(New York) – A Thai court’s award of damages for the fatal torture of a Muslim detainee highlights the government’s failure to prosecute soldiers who commit grave abuses in Thailand’s troubled deep south border provinces, Human Rights Watch said today. The case is a critical test of Prime Minister Gen. Prayuth Chan-ocha’s vow to bring justice to Thailand’s restive southern border provinces.
On August 21, 2015, the Supreme Administrative Court ruled that Ashari Sama-ae, 25, died from injuries he sustained while detained by the Internal Security Operations Command (ISOC) in 2007. The court ordered the Prime Minister's Office, which directs the ISOC, to provide approximately 1,014,000 baht (US$28,000) to Ashari’s family as compensation. However, authorities have not prosecuted any of the soldiers allegedly involved in the torture and killing of Ashari.
- Immediately ensure the safety of all detainees in the southern border provinces;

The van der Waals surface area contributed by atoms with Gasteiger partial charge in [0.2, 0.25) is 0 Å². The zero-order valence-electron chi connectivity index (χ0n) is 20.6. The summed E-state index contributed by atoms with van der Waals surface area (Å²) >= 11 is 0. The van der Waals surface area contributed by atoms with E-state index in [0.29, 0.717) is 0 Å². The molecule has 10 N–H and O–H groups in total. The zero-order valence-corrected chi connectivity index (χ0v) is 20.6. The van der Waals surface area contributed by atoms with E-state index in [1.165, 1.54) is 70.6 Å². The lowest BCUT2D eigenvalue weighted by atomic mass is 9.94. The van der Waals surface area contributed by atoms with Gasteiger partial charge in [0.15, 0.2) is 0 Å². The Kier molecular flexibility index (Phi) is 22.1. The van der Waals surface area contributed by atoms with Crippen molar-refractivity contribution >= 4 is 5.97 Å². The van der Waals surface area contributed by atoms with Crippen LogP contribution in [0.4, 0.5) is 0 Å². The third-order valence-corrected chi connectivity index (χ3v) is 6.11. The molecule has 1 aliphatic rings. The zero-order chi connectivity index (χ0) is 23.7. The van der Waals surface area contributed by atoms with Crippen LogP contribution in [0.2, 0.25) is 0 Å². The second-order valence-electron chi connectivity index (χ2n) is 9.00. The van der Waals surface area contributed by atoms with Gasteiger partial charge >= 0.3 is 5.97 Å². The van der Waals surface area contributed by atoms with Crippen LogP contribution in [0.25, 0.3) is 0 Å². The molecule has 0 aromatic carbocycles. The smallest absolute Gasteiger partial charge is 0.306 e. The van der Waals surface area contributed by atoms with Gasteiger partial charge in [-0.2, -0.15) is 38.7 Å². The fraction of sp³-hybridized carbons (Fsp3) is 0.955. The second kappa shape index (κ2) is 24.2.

- Provide urgent medical care to all who sustained injuries during arrest or in detention;
- Allow timely access to legal counsel and family members; and
- Open a full investigation into allegations of torture and ill-treatment.
Since a new surge of fighting in the southern border provinces began, Thai security forces have carried out killings, enforced disappearances, torture, and other abuses with impunity. The Thai government has yet to prosecute successfully any security personnel for abuses against ethnic Malay Muslims alleged to be involved in the insurgency.
While the Pejuang Kemerdekaan Patani (Patani Freedom Fighters) – separatist insurgents in the loose network of BRN-Coordinate (National Revolution Front-Coordinate) – have suffered setbacks from counter-insurgency operations, they are still able to maintain their presence in hundreds of villages. The insurgents have committed numerous atrocities, including indiscriminate bombings and summary killings, against civilians from the ethnic Thai Buddhist and Malay Muslim communities. More than 6,000 people have been killed since fighting erupted in January 2004.
“No one doubts that the Thai government is fighting a brutal insurgency, but that does not justify giving a blank check to troops to commit abuses,” Adams said. “By relying on repressive measures and restrictions on fundamental human rights, Thai authorities have only helped create a fertile ground for further militancy and violence in the deep south.”